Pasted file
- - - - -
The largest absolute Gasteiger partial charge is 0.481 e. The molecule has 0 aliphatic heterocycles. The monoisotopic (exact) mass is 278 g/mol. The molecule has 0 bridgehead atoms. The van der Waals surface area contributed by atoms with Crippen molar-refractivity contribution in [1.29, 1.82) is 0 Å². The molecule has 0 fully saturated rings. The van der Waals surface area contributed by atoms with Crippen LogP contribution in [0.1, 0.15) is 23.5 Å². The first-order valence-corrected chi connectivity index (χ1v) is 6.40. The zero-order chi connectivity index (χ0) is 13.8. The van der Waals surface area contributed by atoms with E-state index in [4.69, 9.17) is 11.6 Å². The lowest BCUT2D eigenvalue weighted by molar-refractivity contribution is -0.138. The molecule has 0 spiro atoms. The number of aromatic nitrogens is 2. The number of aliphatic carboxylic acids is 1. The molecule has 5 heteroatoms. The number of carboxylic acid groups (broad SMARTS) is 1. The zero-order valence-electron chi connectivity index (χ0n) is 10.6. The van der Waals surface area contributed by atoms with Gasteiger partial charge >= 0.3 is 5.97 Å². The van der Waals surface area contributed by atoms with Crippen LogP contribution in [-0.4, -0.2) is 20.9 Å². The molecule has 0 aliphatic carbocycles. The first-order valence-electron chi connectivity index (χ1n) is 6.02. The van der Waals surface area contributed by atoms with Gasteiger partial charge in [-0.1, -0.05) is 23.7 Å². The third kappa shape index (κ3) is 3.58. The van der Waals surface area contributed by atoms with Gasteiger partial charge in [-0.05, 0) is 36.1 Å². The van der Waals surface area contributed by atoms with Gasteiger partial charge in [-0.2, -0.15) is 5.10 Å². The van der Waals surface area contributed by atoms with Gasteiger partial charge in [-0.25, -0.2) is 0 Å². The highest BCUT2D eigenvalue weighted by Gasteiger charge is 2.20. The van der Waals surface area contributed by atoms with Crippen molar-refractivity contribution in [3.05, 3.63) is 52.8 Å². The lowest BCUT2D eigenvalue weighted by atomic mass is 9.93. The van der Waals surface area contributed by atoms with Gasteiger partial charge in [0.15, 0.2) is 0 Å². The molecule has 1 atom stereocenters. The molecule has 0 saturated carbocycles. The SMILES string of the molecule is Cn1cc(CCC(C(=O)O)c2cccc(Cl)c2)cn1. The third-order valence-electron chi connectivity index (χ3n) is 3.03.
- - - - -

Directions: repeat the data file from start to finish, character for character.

The largest absolute Gasteiger partial charge is 0.481 e. The molecule has 0 aliphatic heterocycles. The monoisotopic (exact) mass is 278 g/mol. The molecule has 0 bridgehead atoms. The van der Waals surface area contributed by atoms with Crippen molar-refractivity contribution in [1.29, 1.82) is 0 Å². The molecule has 0 fully saturated rings. The van der Waals surface area contributed by atoms with Crippen LogP contribution in [0.1, 0.15) is 23.5 Å². The first-order valence-corrected chi connectivity index (χ1v) is 6.40. The zero-order chi connectivity index (χ0) is 13.8. The van der Waals surface area contributed by atoms with E-state index in [4.69, 9.17) is 11.6 Å². The lowest BCUT2D eigenvalue weighted by molar-refractivity contribution is -0.138. The molecule has 0 spiro atoms. The number of aromatic nitrogens is 2. The number of aliphatic carboxylic acids is 1. The molecule has 5 heteroatoms. The number of carboxylic acid groups (broad SMARTS) is 1. The zero-order valence-electron chi connectivity index (χ0n) is 10.6. The van der Waals surface area contributed by atoms with Gasteiger partial charge >= 0.3 is 5.97 Å². The van der Waals surface area contributed by atoms with Crippen LogP contribution in [-0.4, -0.2) is 20.9 Å². The molecule has 0 aliphatic carbocycles. The first-order valence-electron chi connectivity index (χ1n) is 6.02. The van der Waals surface area contributed by atoms with Gasteiger partial charge in [-0.1, -0.05) is 23.7 Å². The third kappa shape index (κ3) is 3.58. The van der Waals surface area contributed by atoms with Gasteiger partial charge in [-0.05, 0) is 36.1 Å². The van der Waals surface area contributed by atoms with Gasteiger partial charge in [-0.2, -0.15) is 5.10 Å². The van der Waals surface area contributed by atoms with Gasteiger partial charge in [-0.25, -0.2) is 0 Å². The highest BCUT2D eigenvalue weighted by Gasteiger charge is 2.20. The van der Waals surface area contributed by atoms with Crippen molar-refractivity contribution in [3.05, 3.63) is 52.8 Å². The lowest BCUT2D eigenvalue weighted by atomic mass is 9.93. The van der Waals surface area contributed by atoms with Gasteiger partial charge in [0.15, 0.2) is 0 Å². The molecule has 1 atom stereocenters. The molecule has 0 saturated carbocycles. The SMILES string of the molecule is Cn1cc(CCC(C(=O)O)c2cccc(Cl)c2)cn1. The third-order valence-electron chi connectivity index (χ3n) is 3.03.